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    $\begingroup$ If possible, also provide some courses that you recommend. Thank you for your answer. It was clear and direct. $\endgroup$ – Francisco Maria Calisto Jan 10 at 14:19
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    $\begingroup$ There are a lot of ways to study data, why jump straight into neural nets? I think it's important to note that much of a data scientist's work might be data visualization, data engineering, or even more traditional machine learning (SVM, kNN, k-Means are all very relevant and important, even for NN!) $\endgroup$ – Alex L Jan 10 at 14:46
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I'd recommend you read Introduction to Statistical Learning by Gareth James. Be sure to check Introduction to Machine Learning by Andre Ng on Coursera. Really gives good sense to what data science is all about. Pick R or Python, check out Kaggle.com and you will have a better sense what should you do next

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Depending on what kind of data scientist you want to be, you may be ready to just start applying for jobs like crazy. The data science R&D group that I work in (at a fortune 5 company) tends to value critical thinking skills with a technical background more than any ability to program in a certain language or the ability to implement any single model.

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This depends on the Data Science position, but in the industry there is a big focus on gathering good data, as opposed to tweaking the algorithm. Generally simpler models are used in the industry. Often Data Scientist is client (or stakeholder) facing because they are the best person to know what data they need. They also are the best person to talk about the results. Make sure to consider this angle.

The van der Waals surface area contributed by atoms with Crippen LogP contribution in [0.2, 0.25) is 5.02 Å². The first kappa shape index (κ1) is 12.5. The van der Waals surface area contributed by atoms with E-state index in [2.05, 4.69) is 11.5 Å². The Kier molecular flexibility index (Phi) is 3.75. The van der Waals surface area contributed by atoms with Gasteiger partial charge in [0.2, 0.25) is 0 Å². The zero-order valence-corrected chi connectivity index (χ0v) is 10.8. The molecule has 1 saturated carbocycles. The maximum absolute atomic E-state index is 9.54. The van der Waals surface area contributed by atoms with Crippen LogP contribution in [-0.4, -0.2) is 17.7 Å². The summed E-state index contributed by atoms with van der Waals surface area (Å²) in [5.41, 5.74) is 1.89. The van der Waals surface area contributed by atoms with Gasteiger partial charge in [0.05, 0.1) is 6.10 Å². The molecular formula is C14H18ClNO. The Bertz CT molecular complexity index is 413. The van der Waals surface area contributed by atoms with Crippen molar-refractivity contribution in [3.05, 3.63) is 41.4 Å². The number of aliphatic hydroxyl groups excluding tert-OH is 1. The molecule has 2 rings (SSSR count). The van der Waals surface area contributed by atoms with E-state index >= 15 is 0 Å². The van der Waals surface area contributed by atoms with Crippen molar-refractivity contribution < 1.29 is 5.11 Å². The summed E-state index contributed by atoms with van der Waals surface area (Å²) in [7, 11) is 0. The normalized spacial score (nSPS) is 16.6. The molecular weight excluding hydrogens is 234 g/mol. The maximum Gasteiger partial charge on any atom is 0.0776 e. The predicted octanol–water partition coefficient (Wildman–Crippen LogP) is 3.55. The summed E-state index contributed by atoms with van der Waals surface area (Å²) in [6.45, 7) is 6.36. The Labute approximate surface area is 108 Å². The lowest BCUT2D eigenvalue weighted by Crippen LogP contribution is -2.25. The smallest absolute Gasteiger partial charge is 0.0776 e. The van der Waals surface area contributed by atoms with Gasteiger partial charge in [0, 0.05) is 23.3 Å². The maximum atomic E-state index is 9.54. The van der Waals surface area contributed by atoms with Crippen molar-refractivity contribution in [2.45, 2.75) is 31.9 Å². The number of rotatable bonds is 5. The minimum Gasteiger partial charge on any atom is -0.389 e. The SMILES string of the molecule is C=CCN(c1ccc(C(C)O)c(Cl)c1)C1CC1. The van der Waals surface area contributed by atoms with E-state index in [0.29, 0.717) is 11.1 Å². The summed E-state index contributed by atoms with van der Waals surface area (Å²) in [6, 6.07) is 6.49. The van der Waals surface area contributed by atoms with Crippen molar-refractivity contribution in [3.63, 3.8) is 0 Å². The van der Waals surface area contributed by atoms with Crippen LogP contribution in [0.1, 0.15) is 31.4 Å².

I believe this question should give you some insight: https://stats.stackexchange.com/questions/355390/industry-vs-kaggle-challenges-is-collecting-more-observations-and-having-access/355524#355524

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    $\begingroup$ It's possible that your answer focuses more on the role of a data engineer rather than a data scientist. In some corporations, this is considered the same position, in others there will be dedicated people in each role. So, I think the OP needs to be made aware of the difference because you can't be purely a data engineer and expect good data science roles to come your way. $\endgroup$ – I_Play_With_Data Jan 10 at 22:03
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    $\begingroup$ @UnknownCoder, I don't believe that the position I am describing is Data Engineering. I know terms vary across companies, but at least in my experience, Data Engineers are "big data experts" (Spark, HDFS, Kafka), they don't do modeling or talk to clients. The workflow can go something like this: At the beginning of the project Data Scientist works with the client to evaluate the data for what can be done, what data is needed, and so on. After that Data Engineer build a data flow pipeline, when the results are generated, Data Scientist explains them to the client. $\endgroup$ – Akavall Jan 10 at 23:05
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    $\begingroup$ Modeling is also part of data flow pipeline, and Data Scientist and Data Engineer work on that together, but usually choice of the model, and of hyper parameters are done by Data Scientist. $\endgroup$ – Akavall Jan 10 at 23:07